Well, turns out there's more to getting a nice soft yellow than just chucking some Rutile into a white glaze!
I thought it would be easy. I've got a bucket of yellow glaze kicking around and all I can really remember about it is that I made it by adding some Rutile to my basic white glaze. Easy, right? But it was a lot darker than what the customer wants, so I thought I'd easily get the right shade by just adding less Rutile. I got a real shock when I opened the kiln, though! The tests were pink! A melon or peach-ish pink, but definitely pink.
Only one thing to do: ask Clayart for help.
Happily, they came through. Several people posted a reply to the effect that Rutile can indeed, in the presence of enough calcium, produce pinks. Others reminded me that Rutile can contain Tin, and that Tin plus Chrome can produce pinks. And yes, the kiln load must have had some chrome vapour in it during the firing, as I had used a dark red Mason stain to paint some maple leaves on a few plates. One person suggested doing a short line blend with Red Iron Oxide.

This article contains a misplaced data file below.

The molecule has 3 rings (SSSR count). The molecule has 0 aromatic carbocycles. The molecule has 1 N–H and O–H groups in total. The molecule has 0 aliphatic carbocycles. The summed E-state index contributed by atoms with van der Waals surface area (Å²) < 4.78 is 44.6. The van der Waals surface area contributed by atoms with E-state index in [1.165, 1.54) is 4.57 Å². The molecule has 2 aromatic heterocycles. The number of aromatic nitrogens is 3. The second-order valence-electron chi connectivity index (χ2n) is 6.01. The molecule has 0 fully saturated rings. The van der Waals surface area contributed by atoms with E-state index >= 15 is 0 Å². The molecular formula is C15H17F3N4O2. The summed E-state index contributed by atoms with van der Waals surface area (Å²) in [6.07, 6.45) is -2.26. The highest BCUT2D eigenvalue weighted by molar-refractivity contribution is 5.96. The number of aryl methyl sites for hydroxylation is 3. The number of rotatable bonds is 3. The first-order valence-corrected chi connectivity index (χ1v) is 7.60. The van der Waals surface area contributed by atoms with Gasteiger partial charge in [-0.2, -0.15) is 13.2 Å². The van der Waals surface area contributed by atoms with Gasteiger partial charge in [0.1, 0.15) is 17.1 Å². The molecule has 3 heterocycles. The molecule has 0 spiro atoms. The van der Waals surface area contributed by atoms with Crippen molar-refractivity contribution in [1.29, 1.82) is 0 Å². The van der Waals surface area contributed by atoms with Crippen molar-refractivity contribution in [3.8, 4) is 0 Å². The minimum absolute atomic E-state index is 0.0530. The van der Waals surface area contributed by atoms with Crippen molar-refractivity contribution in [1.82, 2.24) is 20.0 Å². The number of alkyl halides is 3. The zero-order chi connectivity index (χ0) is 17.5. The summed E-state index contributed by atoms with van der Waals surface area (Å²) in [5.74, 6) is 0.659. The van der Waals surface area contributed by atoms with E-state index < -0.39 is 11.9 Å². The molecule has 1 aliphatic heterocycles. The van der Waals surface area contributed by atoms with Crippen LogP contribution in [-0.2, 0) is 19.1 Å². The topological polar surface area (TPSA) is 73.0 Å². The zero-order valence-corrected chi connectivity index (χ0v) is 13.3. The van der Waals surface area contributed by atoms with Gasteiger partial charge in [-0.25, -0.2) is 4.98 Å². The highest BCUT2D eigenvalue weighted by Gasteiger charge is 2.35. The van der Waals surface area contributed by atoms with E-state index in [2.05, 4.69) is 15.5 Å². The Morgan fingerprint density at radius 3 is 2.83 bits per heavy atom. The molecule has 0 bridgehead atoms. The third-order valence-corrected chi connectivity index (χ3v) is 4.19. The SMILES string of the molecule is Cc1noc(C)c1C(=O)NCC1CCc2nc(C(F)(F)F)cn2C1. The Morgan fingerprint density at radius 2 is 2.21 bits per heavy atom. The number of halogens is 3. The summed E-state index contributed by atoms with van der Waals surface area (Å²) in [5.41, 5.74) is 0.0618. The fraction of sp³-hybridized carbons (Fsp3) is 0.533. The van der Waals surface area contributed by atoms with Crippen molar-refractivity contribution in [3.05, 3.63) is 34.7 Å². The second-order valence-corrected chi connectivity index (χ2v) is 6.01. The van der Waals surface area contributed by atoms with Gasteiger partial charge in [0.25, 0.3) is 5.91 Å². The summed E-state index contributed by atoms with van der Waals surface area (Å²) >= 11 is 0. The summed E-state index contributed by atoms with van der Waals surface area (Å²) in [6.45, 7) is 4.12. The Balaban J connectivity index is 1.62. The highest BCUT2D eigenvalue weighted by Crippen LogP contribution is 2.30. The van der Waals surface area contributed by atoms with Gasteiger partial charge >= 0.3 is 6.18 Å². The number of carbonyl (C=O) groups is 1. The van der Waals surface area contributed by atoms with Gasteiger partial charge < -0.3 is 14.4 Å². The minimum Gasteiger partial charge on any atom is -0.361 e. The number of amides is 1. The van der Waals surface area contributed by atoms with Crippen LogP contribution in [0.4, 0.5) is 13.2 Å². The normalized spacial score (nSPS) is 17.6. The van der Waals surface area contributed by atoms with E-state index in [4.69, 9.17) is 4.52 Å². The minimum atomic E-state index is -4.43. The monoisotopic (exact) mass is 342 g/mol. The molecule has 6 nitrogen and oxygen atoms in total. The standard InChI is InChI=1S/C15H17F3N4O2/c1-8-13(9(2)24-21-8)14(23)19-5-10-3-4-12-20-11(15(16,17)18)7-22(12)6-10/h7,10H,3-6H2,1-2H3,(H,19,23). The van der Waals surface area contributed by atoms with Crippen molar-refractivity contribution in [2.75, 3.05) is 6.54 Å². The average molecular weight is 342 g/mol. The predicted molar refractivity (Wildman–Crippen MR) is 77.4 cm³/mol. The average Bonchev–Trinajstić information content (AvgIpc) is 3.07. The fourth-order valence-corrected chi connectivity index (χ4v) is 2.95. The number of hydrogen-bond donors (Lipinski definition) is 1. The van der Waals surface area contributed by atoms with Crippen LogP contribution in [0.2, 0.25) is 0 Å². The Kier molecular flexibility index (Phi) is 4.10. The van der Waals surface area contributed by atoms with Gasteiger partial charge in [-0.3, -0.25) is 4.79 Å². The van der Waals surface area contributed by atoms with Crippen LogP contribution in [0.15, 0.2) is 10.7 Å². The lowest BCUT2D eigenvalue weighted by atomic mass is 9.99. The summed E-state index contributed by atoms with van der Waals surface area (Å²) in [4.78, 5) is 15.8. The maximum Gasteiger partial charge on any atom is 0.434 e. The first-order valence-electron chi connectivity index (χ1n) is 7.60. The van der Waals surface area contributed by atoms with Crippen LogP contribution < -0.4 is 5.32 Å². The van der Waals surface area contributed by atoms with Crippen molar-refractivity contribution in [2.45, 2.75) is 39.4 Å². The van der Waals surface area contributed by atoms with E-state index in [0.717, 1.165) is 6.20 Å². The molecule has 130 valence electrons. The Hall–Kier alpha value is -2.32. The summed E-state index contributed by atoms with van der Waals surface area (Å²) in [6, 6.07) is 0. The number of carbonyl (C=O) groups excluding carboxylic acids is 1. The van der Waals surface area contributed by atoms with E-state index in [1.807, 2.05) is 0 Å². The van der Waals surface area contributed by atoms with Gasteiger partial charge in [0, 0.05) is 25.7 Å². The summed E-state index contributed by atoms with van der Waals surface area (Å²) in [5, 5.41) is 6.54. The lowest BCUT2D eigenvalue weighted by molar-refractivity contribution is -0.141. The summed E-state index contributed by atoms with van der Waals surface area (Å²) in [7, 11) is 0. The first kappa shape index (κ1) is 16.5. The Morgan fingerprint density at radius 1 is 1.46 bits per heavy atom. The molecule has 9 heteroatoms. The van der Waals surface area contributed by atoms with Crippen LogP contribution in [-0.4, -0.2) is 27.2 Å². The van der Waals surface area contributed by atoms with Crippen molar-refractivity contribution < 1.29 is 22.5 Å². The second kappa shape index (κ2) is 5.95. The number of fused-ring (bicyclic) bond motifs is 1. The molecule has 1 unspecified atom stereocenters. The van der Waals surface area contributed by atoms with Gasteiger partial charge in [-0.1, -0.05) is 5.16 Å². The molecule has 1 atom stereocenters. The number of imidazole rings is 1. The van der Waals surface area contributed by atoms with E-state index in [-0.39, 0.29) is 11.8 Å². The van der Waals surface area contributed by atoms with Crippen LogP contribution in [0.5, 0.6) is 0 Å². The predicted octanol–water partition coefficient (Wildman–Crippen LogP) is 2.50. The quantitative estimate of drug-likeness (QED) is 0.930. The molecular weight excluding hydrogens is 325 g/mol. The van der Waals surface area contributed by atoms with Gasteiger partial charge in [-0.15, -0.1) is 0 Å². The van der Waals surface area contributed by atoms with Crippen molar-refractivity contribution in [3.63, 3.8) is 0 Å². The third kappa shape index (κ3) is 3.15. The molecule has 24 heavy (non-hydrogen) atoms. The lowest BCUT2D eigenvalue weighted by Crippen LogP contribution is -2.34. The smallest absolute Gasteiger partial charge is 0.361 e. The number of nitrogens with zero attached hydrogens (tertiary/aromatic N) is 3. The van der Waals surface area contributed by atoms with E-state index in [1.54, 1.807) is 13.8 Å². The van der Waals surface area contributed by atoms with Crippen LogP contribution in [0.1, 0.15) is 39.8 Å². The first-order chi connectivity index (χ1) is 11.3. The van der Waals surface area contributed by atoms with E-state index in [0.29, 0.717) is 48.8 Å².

Here are the results.
Hopefully, if the colour balance is accurate, you can see the pink. The tiles with RIO are, as I expected, shades of brown, with a greenish cast. A little too much like Baby Product #2 for my liking! The tiles with RIO and Rutile are a nice toasty colour, I rather like the darkest one.The last row of tiles, using a small amount of Rutile and varying the RIO are about the closest to what I want. The middle one will probably be what the customer wants.
And, Thank You, Clayart!
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